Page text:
Surviving a crash landing in the church.

I still remember sitting in that office, waiting.   I had a feeling that this was more than just some bad turbulence.  There was something wrong.  Warning lights and alarms were sounding in my head. Brace for impact.

My senior pastor, friend (complicated), and mentor said these words: "We're going forward, but you won't be coming with us."   To top that horrible news, I was told that Jesus was a part of this decision.

How could that be?  I was the pastor of a high school  ministry that was cranking and full of life.  Students were growing in Jesus, leaders were pumped to be there every week.  What was he talking about?

Jesus, are you really a part of this?

I was waiting for an oxygen mask to drop from the ceiling.  It didn't happen.   My life, the life of my family and kids, would be altered that day, and I wouldn't see any good in it for years.

You imagine these moments and think you're going to fight for what's right, to tell them what's what. Instead, I folded, embracing the moment and eventually helping to  pull the eject lever.  It was a crazy mix of grace and pessimism.  I sensed the hand of the Lord, and yet I vowed to "never, ever, don't even think about asking me"  be a part of ministry again.

This wasn't the first (or the last) time I would hear someone tell me that my "church plane" was going down.  Years earlier I muscled through the first crash as a colleague said: "You should try doing a job with computers or something, because you're not a very good pastor."  That was my first job in a church.   Gulp.  Fast forward to yet another church and my third "Houston, we have a problem" moment when I was told I probably  didn't have the chops to be a pastor and should maybe think of doing something else.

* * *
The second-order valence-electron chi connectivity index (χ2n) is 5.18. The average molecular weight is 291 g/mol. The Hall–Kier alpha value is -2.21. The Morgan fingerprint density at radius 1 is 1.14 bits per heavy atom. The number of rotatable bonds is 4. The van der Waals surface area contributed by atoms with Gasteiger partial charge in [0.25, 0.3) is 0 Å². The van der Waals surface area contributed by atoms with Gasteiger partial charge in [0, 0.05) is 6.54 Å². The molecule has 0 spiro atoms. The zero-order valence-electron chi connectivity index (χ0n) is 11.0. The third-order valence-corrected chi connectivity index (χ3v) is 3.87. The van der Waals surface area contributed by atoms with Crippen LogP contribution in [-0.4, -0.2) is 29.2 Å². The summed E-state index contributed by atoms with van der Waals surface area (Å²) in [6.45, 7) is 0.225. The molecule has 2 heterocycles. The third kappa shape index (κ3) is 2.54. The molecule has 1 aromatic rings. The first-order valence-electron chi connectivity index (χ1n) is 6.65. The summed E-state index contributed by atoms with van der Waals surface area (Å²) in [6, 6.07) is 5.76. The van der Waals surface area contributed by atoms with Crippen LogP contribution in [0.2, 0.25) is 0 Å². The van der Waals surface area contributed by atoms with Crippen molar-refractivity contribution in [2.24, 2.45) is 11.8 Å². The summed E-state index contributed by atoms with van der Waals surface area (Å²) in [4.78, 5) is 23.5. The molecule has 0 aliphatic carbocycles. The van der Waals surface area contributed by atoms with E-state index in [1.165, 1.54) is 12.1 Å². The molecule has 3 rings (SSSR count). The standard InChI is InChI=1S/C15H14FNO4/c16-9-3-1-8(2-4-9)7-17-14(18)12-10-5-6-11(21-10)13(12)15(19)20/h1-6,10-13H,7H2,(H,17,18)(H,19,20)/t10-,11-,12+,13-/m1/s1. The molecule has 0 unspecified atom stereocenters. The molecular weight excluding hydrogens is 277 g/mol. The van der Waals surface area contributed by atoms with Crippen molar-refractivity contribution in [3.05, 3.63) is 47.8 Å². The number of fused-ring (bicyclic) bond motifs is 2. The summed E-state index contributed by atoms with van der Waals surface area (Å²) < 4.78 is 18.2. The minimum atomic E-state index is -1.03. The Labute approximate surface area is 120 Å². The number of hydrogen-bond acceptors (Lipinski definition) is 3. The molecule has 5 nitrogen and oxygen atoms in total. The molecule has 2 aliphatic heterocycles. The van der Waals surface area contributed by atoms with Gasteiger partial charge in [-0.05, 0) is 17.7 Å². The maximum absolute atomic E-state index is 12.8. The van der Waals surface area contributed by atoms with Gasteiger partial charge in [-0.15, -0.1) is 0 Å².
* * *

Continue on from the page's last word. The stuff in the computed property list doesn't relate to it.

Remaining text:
In all three of those instances, I wanted to quit being a pastor… forever.  In fact, I said those very words.

The only problem for those 3 people who, in their infinite wisdom, had decided I shouldn't be a pastor?  They weren't there.  They didn't hear a call from Jesus to give the rest of my life to full-time ministry.

I did.  I was only in high school, but I heard Him.

My conversation with Him didn't make it into the canon of Scripture, but it was my "Isaiah 6:8" moment and I said "yes" to Him.   No matter how many people, for whatever reason, wanted me to quit -  only Jesus could make that call.

I can't tell you how many times I wanted to quit though.  It's more than I can count.  (I sure hope I'm not the only pastor who has said that out loud.) It's very real.  What's more scary?  It's usually people who drive you to the edge of that cliff.  Their voices seem so loud and so true.  Sometimes it can take years to undo those words.

I left that office.  I left that amazing group of high school students and leaders.  The plane went down.

Sitting, bruised and bleeding, in the empty field of confusion, hurt and uncertainty, the voices of doubt seemed to grow in number.  My twisted, smoldering church plane - scattered in front of me - appeared to be the only truth available.

Well… now what?

His presence - close.  His voice - inaudible, but resolute and true.

I will never leave you.  I will never forsake you.  I  have called you by name.  You are mine.  Follow me.

"Yes, Lord."

How do you make it through several ugly church crashes?  How do you ignore the stupid, selfish doubts of others?  How do you love a messy group of people who need Jesus as much as you do?  How do you forgive?  How do you pour out your life for the Gospel?  How do you keep going back into the fray, when your flesh wants to run?

Just say, "Yes."

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